Background: Women with hormone-responsive metastatic breast cancer (MBC) may respond to or have stable disease with a number of hormone therapies. We explored the efficacy and safety of the steroidal aromatase inactivator exemestane as first-line hormonal therapy in MBC in postmenopausal women.
Patients and methods: Patients with measurable disease were eligible if they had received no prior hormone therapy for metastatic disease and had hormone receptor positive disease or hormone receptor unknown disease with a long disease-free interval from adjuvant therapy. They were randomized to tamoxifen 20 mg/day or exemestane 25 mg/day in this open-label study.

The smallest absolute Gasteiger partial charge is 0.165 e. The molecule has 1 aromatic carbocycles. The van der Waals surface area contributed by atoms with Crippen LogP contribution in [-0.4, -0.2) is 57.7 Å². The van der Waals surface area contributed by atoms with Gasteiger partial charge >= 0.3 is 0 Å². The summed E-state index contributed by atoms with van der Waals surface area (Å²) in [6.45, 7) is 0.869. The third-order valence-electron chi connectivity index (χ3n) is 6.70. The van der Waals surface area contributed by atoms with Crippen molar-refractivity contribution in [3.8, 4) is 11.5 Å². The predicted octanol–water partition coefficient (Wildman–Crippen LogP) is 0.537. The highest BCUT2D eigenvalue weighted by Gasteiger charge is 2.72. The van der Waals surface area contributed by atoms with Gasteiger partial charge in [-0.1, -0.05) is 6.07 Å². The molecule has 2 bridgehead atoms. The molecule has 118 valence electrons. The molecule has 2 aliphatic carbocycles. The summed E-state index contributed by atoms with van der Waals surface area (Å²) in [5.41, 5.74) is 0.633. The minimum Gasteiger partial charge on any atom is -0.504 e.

Results: Blinded independently reviewed response rates for exemestane and tamoxifen were 41% and 17%, respectively. Fifty-seven per cent of exemestane- and 42% of tamoxifen-treated patients experienced clinical benefit, defined as complete or partial response, or disease stabilization lasting at least 6 months. There was a low incidence of severe flushing, sweating, nausea and edema in women who received exemestane. One exemestane-treated patient had a pulmonary embolism with grade 4 dyspnea.
Conclusions: Exemestane is well tolerated and active in the first-line treatment of hormone-responsive MBC. An ongoing EORTC phase III trial is comparing the efficacy, measuring time-to-disease progression, of exemestane and tamoxifen.